But here’s what Reardon said in a statement Saturday night:

"AFTRA’s primary goal is to improve and protect the working lives of performers. During the past year, AFTRA has fought hard and expended an enormous amount of time, energy and resources to maintain the integrity of our Phase One joint bargaining process with the Screen Actors Guild, so we could sit across the table from the industry with total and unequivocal unity. Unfortunately, SAG leadership has made this impossible. For the past year SAG leadership in Hollywood has engaged in a relentless campaign of disinformation and disparagement, culminating in a recent attempt to decertify a AFTRA daytime soap opera. As a result of this continued and ongoing behavior by SAG leadership, which at its core harms all working performers and the labor movement, we find ourselves unable to have any confidence in their ability to live up to the principles of partnership and union solidarity. AFTRA believes it must devote its full energies to working on behalf of performers, and not wasting time assessing whether our partner is being honest with us. With this in mind, the AFTRA National Board today voted overwhelmingly in favor of suspending Phase One, and negotiating the primetime television contract on our own. We are now prepared to move forward and negotiate a strong contract for our members as soon as possible. This action was taken in the hope that someday, the historic trust between these two organizations can be rebuilt – in the best interests of all performers."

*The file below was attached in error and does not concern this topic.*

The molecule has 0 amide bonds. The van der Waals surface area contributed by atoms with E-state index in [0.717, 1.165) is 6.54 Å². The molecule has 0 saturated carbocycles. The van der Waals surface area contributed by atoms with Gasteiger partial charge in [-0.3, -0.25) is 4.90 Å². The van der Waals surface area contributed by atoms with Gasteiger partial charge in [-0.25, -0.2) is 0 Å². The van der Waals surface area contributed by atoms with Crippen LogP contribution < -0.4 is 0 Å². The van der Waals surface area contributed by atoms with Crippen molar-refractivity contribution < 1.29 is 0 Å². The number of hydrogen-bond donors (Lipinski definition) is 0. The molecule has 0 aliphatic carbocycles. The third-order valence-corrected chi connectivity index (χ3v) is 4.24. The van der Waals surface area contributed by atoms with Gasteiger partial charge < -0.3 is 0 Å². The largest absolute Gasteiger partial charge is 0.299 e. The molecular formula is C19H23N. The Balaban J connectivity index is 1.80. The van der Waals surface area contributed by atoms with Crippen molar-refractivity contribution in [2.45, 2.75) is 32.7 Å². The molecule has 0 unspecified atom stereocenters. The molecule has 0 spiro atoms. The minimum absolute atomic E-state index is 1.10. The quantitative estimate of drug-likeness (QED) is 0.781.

SAG President Alan Rosenberg also released a statement, and sounded pissed: